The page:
​​​2 Minutes in the Yellowstone Ecosystem
Episode 7: Swainson's Hawks   
25 May 2018
Masters of migration, Swainson's Hawks connect our Yellowstone ecosystem with one over 6,000 miles away in Argentina.

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Transcript

   
JENNY>> Welcome to Two Minutes in the Yellowstone Ecosystem, sponsored by the Yellowstone Wildlife Sanctuary. Now here’s your host, Gary Robson:

LES>> Okay. So tell us about the Yellowstone Wildlife Sanctuary and the Greater Yellowstone ecosystem.

GARY>> Well, remember about six weeks, seven weeks ago, we talked about the Sandhill Cranes coming back after their big migration.

LES>> Yes.

GARY>> Today, I figured we’d talk about one of the real masters of migration, the Swainson’s Hawk.

[Swainson’s Hawk call]

LES>> Okay.

GARY>> These guys, you’ve seen them around, but you might not have noticed, because they look a bit like a Red-Tailed Hawk. They’re about the same size, a little more slender, lighter weight, bigger wingspan, though. These birds live around here and up into Canada in the summers, and they spend their winters in Argentina.

LES>> Ah, okay!

GARY>> So they will fly — the ones around here will put in about 6,200 miles every fall. It takes them about two months, so they’re averaging about 100 miles per day. And then 6,200 miles coming back.

LES>> That is a long ways!

GARY>> And these guys, like I said, are about the same size as a Red-Tailed Hawk, so that’s a pretty good-sized bird. When they’re nesting, when they’re feeding their chicks, they’re eating the usual 3 R’s of raptor prey: rabbits, rodents, and reptiles. But when they’re migrating — this is where they get their nickname — they go for the super high-protein food, their absolute favorite food, they switch to an insect diet and eat grasshoppers. So you may have heard these called “grasshopper hawks.”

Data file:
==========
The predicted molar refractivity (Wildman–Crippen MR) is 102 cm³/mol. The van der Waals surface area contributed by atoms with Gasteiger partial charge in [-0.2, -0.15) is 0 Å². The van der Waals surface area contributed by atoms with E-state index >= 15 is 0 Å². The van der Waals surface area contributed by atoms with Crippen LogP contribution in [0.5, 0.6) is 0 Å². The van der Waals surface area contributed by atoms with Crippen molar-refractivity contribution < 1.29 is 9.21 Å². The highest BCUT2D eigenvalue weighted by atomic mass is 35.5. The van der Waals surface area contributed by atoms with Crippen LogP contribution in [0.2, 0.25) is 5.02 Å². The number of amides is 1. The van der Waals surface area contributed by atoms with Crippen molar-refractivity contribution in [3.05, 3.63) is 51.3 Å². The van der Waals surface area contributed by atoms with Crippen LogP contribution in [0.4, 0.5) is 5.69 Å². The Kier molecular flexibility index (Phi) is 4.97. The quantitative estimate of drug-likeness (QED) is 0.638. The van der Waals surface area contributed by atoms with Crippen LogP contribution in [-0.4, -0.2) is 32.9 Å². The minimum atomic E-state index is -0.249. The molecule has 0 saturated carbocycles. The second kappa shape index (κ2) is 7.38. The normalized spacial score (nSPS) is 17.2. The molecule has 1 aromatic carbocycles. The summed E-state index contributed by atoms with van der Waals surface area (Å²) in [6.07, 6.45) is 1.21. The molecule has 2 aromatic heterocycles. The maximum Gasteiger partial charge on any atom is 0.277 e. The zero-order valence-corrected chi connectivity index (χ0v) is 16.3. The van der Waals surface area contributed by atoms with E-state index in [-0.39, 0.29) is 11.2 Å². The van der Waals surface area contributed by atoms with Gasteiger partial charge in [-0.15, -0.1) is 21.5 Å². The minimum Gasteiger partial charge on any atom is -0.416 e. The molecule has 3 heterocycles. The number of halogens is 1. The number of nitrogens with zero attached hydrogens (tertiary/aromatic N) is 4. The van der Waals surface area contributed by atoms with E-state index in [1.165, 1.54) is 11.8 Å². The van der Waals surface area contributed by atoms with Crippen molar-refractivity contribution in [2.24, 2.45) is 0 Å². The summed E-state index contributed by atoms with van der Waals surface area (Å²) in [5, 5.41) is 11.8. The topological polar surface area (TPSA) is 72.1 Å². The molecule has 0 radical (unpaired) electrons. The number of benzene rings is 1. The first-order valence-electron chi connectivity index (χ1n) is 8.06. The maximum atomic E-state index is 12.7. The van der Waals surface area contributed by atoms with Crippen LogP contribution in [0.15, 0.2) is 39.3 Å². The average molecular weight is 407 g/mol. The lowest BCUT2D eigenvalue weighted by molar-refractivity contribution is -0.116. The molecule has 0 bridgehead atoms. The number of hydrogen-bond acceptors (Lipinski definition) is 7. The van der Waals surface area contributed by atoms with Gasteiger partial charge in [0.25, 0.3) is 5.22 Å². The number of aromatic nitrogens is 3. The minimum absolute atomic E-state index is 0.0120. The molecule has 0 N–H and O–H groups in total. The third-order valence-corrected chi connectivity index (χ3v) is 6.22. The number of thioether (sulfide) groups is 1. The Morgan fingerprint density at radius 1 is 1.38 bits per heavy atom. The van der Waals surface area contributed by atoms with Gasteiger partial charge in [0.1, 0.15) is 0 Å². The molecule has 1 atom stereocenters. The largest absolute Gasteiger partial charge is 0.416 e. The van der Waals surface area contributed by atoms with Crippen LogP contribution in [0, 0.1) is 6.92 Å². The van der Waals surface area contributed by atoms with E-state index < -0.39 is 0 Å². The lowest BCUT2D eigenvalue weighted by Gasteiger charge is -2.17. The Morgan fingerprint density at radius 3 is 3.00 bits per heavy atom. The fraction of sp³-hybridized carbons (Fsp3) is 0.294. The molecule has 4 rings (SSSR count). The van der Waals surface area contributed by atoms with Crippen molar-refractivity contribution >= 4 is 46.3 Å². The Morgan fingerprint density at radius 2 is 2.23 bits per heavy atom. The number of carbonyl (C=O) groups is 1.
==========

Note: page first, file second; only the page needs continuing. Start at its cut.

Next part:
LES>> Now that, I have not.

GARY>> Their migration is really a sight to see. They call them “kettles” of hawks when they’re migrating, and they’ll come together in kettles of ten thousand, twenty thousand birds. For the first half of their trip, they’ll actually migrate with the Turkey Vultures.

LES>> And then they’ll kind of leave them by the side?

GARY>> The vultures drop off in northern Mexico and spend the winter there, and the Swainson’s Hawks just keep on going.

LES>> See, there’s a bird on my hat?

GARY>> You have a vulture on your hat, as a matter of fact!

LES>> Yes, T.J. just got back from the Grand Canyon, and I’m assuming that’s where some of those…

GARY>> That’s where some of those Turkey Vultures go. Exactly! Or even farther south than that.

[Side note: Vultures that live in the southern U.S. tend not to migrate, and the vultures from the northern U.S. will leapfrog over them, going farther south into Mexico.]

GARY>> Our Swainson’s Hawk at the Yellowstone Wildlife Sanctuary — her name is Hawkeye — like many of our other animals, was injured. Can’t live in the wild any more, can’t migrate, so we had to do some special habitat design for her, give her a heated area where she can hang out during the winter. We have some special things we built to block the wind coming in there and give her a nice warm little corner to hang out in.
These guys are a great example of how the way you deal with wildlife in one ecosystem can affect another one far away. Swainson’s Hawks went through a dramatic population decline back in the 1970s when they were spraying DDT on the farms down in Argentina — the same stuff that almost killed off our national bird, the Bald Eagle, here in the United States.
LES>> Yes.

GARY>> And here we are six thousand miles away and it was affecting our hawk population because they were using DDT in Argentina.

LES>> Whoa. Man, oh man, the things you learn! It’s all a part of the Yellowstone ecosystem, and of course if you want to find out more, listen every Wednesday with Gary.

[Swainson’s Hawk call]

JENNY>> Thanks for joining us for Two Minutes in the Yellowstone Ecosystem, sponsored by the Yellowstone Wildlife Sanctuary in Red Lodge, Montana. This podcast updates every Friday on iTunes, YellowstoneEcosystem.com, and the Sanctuary’s website, YellowstoneWildlifeSanctuary.org.

Thanks to our recording partners at FM99: the Mountain, where you can hear this show live every Wednesday at 8:22 a.m.

I’m your announcer, Jenny Van Ooyen, and I hope you’ll join me next week for another episode of Two Minutes in the Yellowstone Ecosystem!